In this post I provide an example of CAGR-based forecasting, using OICA vehicle production data for Chinese automotive industry.

CAGR is the compounded average growth rate.

If e.g. production output in year 2000 is 1,000,000 units then, if CAGR = 3% is expected, production output after 10 years would be calculated and expected to be:

CAGR-based forecasting consists of a two-step workflow:

- calculate CAGR from historical data
- calculate future values assuming historical CAGR

If annual values are predicted then CAGR must be calculated based on annual historical values. If monthly values are predicted then CAGR must be calculated from monthly historical values. And so on.

Below I use CAGR methodology to forecast future automotive production output in number of units produced annually. I use OICA automotive indistry production data to calculate historical annual CAGR and to predict future production output based on the calculated CAGR value.

First step is to read in the data. This step comprises filtering, too.

```
# import packages
library(readxl)
library(dplyr)
# import data
data_df = as.data.frame(read_xls("oica.xls"))
# filter out years of interest and Chinese data only
data_df = dplyr::filter(data_df,year>=2005,country=="China")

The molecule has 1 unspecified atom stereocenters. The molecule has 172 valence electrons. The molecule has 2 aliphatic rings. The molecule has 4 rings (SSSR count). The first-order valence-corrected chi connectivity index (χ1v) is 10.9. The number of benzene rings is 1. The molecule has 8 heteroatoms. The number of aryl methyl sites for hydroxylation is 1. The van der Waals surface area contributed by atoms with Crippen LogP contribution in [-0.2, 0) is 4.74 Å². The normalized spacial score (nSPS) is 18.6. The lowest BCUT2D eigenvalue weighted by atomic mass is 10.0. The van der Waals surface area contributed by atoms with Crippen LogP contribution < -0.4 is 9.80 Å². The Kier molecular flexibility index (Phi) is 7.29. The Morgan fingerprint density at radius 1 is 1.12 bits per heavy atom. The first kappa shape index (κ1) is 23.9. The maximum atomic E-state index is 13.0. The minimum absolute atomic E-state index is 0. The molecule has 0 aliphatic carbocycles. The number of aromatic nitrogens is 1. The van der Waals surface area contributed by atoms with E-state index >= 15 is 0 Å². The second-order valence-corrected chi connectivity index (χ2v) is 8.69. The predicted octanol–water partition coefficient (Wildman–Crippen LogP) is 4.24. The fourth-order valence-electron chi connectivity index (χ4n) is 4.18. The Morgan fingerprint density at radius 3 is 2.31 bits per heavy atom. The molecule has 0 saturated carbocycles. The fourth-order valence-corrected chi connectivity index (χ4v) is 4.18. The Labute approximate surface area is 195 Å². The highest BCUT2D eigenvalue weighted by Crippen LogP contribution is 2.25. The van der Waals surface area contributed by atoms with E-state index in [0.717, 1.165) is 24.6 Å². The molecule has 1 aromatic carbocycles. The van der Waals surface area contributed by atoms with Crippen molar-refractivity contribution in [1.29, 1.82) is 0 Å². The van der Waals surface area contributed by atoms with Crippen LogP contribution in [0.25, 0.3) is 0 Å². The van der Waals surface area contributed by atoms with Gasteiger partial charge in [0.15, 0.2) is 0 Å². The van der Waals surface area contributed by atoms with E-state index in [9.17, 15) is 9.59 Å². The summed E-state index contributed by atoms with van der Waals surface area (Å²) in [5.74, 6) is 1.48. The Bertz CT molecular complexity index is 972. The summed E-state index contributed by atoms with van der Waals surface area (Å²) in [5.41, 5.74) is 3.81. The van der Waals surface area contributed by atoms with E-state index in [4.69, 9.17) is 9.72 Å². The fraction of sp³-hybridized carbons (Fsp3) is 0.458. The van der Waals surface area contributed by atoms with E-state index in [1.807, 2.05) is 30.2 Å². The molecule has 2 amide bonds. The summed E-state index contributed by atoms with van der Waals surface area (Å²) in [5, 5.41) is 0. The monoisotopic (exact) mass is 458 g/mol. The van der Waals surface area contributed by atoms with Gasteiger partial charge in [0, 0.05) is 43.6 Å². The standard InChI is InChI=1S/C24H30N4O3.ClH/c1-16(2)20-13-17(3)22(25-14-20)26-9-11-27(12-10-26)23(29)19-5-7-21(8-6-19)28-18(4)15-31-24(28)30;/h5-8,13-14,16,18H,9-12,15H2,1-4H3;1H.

# view header of filtered table
head(data_df)
```

```
## year country total
## 1 2018 China 27809196
## 2 2017 China 29015434
## 3 2016 China 28118794
## 4 2015 China 24503326
## 5 2014 China 23731600
## 6 2013 China 22116825
```

```
# view tail of filtered table
tail(data_df)
```

```
## year country total
## 9 2010 China 18264761
## 10 2009 China 13790994
## 11 2008 China 9299180
## 12 2007 China 8882456
## 13 2006 China 7188708
## 14 2005 China 5717619
```

Next, the historical CAGR can be calculated. In this case for years 2005 to 2018:

```
# calculate historical CAGR
cagr = (data_df$total[1]/data_df$total[length(data_df$total)])^(1/(length(data_df$total)-1)) - 1
```

Using the historical annual CAGR value I predict Chinese automotive production output measured in units produced annually, for 2030:

```
# predict production output in 2030, based on production output in 2018 and based on CAGR value from 2005 to 2018
data_df$total[1]*(1+cagr)^(2030-2018)
```

`## [1] 119761592`

CAGR-based forecasting is clearly naive. This forecasting methodology only works under strong assumptions, such as e.g. the assumption that growth is unlimited. In the case if automotive vehicle production this is not feasible. Hence, this forecasting methodology may only be applied to a limited time horizon. Moreover, CAGR-based forecasting requires some variance tolerance.

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